"I used to always tell her, 'Daddy loves you. Daddy will never, ever abandon you,'" Ortiz, 57, told "Good Morning America." "I put those words in her head to make sure she understood that her father is not giving up."
Thinking of his commitment to Ofirenen, he says, helped him get through his prison sentence.
When Ortiz was released from a Boston-area prison late last year, he went straight to a nonprofit organization, Fathers' Uplift, that helps dads overcome obstacles like jail sentences, addiction issues and financial strains that may prevent them from being part of their kids' lives.
Ortiz became one of hundreds of dads who has received a seemingly simple but life-changing gift from the organization: a duffel bag filled with essentials like toothpaste, deodorant, clothes and a blanket.
Most importantly, the organization also provides safe transportation home and mental health and mentoring plans to get them back on their feet.
"When I got out, it was scary because I had nowhere to go ... I didn't want to go back to the same old hangout," Ortiz said. "And I didn't have any money. I needed clothing."
"Going to Fathers' Uplift was a like huge shield was placed over me to protect me," he said.
Fathers' Uplift's Bags for Dads program is the brainchild of Charles Daniels, Jr., who started the program two years ago after a conversation he had with one dad serving a jail sentence.
"He said, 'You can't send me out here alone and not think that I'm going to be back here in 48 hours," Daniels said. "He knew for certain he'd be back in jail if no one was there with him."
There are more than 800,000 incarcerated parents in federal and state prisons and 92% of them are fathers, according to the National Responsible Fatherhood Clearinghouse, a federally funded resource for dads.
When people are released from prison, they typically get a plastic bag for any belongings and leave wearing the same clothes in which they entered prison.
Daniels sees the Bags for Dads program as offering not just necessities like shampoo and conditioner to the dads, but the understanding that they are not alone and that they care about their kids.
"We see there's a misconception that fathers behind bars don't care about their kids. We know that they do care," he said. "When they held their child for the first time, they did not imagine living a life without them."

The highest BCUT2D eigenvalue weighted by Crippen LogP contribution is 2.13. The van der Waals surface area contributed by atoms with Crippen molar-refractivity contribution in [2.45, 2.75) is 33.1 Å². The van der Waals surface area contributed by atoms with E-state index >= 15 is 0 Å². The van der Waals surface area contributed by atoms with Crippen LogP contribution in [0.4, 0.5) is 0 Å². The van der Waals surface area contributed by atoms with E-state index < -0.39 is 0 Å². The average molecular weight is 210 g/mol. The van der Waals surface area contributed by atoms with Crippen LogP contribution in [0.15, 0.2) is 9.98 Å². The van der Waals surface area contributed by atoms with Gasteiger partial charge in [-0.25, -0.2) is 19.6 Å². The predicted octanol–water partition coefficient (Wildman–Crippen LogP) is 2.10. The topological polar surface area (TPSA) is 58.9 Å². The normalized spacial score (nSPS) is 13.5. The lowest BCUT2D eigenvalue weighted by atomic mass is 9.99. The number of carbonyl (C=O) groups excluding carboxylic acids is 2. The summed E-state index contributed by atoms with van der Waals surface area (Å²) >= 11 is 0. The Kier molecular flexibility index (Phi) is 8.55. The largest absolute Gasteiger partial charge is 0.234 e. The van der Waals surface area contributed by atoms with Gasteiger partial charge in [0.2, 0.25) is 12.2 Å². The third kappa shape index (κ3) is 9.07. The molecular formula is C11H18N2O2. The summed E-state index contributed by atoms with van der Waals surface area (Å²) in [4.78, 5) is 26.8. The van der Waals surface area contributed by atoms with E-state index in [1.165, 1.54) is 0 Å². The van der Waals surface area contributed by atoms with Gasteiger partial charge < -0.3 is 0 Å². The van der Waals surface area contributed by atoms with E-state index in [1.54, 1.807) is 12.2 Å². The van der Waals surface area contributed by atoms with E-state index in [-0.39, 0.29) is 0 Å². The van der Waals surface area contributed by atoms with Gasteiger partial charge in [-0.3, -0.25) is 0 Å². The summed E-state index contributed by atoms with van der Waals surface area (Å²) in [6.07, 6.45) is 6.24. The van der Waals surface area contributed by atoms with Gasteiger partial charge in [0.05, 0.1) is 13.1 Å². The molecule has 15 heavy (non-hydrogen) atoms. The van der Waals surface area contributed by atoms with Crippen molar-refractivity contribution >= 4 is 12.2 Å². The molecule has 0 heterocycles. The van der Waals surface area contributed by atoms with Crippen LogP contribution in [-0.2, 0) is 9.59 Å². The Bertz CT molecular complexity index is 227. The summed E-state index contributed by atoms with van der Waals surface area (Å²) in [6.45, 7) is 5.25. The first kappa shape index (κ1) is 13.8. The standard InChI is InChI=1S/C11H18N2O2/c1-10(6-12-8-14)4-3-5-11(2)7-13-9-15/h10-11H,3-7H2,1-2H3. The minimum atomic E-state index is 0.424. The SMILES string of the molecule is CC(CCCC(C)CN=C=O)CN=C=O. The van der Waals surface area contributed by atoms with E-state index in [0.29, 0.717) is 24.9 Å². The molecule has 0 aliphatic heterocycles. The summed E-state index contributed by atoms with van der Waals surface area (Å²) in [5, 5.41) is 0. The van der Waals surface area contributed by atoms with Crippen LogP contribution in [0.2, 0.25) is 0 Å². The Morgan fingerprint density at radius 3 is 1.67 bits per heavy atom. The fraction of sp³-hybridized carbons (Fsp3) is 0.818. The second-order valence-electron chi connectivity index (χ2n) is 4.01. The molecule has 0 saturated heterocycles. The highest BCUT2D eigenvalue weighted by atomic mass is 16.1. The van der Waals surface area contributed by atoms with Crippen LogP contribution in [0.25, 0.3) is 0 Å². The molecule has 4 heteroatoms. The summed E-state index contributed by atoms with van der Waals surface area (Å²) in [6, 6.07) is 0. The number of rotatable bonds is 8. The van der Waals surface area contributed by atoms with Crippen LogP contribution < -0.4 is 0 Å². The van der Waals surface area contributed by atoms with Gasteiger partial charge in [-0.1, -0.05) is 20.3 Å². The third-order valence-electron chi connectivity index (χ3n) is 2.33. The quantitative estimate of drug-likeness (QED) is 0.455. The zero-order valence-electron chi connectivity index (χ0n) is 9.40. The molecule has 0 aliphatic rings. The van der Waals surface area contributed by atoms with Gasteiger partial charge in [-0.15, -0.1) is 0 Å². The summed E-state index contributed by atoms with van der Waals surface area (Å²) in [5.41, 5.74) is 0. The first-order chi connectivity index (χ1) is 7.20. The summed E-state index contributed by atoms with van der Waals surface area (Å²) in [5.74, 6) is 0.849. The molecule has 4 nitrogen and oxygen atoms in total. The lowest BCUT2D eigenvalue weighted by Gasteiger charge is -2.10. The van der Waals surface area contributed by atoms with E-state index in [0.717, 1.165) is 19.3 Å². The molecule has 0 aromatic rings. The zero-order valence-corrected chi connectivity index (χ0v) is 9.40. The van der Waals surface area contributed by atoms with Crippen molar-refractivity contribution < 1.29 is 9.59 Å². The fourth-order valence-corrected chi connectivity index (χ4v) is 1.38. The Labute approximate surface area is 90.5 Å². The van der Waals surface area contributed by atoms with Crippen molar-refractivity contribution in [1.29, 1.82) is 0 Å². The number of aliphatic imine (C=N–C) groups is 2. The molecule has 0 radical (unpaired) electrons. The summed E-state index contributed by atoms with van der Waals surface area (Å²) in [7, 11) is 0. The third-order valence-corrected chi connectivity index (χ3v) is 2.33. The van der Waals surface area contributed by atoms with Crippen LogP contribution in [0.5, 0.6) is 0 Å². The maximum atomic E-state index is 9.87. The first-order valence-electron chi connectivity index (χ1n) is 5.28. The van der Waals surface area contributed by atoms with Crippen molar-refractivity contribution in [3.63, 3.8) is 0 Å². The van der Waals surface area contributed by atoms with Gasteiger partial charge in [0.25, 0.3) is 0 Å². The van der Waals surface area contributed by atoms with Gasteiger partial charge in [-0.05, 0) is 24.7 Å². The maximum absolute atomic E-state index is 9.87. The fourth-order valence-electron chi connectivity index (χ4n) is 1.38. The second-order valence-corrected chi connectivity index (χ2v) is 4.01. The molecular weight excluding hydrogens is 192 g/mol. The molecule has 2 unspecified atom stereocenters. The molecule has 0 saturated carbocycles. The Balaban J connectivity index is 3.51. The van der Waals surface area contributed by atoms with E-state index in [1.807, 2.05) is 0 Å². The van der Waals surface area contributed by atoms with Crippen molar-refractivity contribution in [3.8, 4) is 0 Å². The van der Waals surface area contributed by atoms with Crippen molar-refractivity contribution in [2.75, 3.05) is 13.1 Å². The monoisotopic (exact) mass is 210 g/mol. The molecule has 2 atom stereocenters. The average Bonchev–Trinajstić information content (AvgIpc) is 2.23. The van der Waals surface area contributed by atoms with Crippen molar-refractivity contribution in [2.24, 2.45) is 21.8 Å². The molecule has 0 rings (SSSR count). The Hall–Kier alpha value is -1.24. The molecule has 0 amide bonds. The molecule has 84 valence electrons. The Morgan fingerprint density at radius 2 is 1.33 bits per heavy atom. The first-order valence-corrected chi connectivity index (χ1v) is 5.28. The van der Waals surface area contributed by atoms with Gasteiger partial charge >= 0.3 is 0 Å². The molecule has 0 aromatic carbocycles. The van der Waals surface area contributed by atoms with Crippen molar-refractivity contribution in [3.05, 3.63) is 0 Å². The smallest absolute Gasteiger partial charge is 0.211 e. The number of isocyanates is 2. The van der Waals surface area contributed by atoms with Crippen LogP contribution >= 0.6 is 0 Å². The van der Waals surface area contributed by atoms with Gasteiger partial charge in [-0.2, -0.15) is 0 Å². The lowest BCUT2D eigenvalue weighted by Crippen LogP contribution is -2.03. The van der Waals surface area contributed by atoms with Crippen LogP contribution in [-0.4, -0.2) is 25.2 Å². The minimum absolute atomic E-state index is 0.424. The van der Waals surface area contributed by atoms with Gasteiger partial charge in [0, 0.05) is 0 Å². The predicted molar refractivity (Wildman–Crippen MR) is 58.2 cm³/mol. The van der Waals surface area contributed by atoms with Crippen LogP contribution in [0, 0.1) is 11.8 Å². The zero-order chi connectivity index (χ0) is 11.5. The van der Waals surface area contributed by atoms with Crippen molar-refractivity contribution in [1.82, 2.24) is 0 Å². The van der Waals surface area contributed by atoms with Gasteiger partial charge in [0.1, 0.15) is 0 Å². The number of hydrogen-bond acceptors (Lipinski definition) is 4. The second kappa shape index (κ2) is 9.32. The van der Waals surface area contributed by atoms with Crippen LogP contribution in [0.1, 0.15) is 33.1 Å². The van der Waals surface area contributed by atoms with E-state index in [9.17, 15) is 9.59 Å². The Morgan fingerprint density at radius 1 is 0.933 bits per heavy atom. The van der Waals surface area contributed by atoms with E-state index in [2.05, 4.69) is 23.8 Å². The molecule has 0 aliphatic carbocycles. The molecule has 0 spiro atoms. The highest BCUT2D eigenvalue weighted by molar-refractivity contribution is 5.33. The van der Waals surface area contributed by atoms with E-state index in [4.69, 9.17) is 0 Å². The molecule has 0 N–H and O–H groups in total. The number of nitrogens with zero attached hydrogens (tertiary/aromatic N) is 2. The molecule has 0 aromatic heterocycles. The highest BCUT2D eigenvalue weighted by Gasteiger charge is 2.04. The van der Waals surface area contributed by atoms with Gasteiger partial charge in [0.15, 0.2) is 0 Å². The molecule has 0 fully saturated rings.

Daniels, 33, was inspired to found Fathers' Uplift by his own experience growing up in a fatherless household. Daniels said he was 10 when his dad left his family for good.
"It really resulted in me feeling bad about my father not being in my life and looking at myself as the reason he wasn't there," he said. "I was never the reason but when you don't know why someone left, you create your own narrative and often it points back to you."
"The reality was that my father just didn't have the support to stay engaged," Daniels said. "It wasn't because he didn't love me."
Daniels became a father himself five years ago. He founded Fathers' Uplift with his wife, Samantha Fils-Daniels.
Together, they and a team of around 30 employees help not just dads in prisons but dads who may be divorced, having financial difficulties or who simply don't know how to be a father because they didn't have a role model in their own life. Fathers' Uplift offers mental health support, one-on-one coaching and help with everything from transportation to job searches and housing.
"When my son was born I found a picture of my father holding me when I was a baby and you could see the love and care in his eyes," Daniels said. "What happened between then and me at age 10 when my dad left is what we want to address."
This year, Daniels was named as one of 20 community change makers in the second class of Obama Foundation Fellows.
The organization is nearing 3,000 fathers helped and overseeing a new institute that trains social workers and psychologists to help fathers, particularly fathers of color.
"One thing that I'm very aware of is how hard I am on myself as a man and how nurturing I need to be," Daniels said. "I wanted to make sure that Fathers' Uplift taught men how to be gentle with themselves and loving and nurturing."
"We're giving men an opportunity to know they don't have to be perfect as parents and can be forgiving," he said.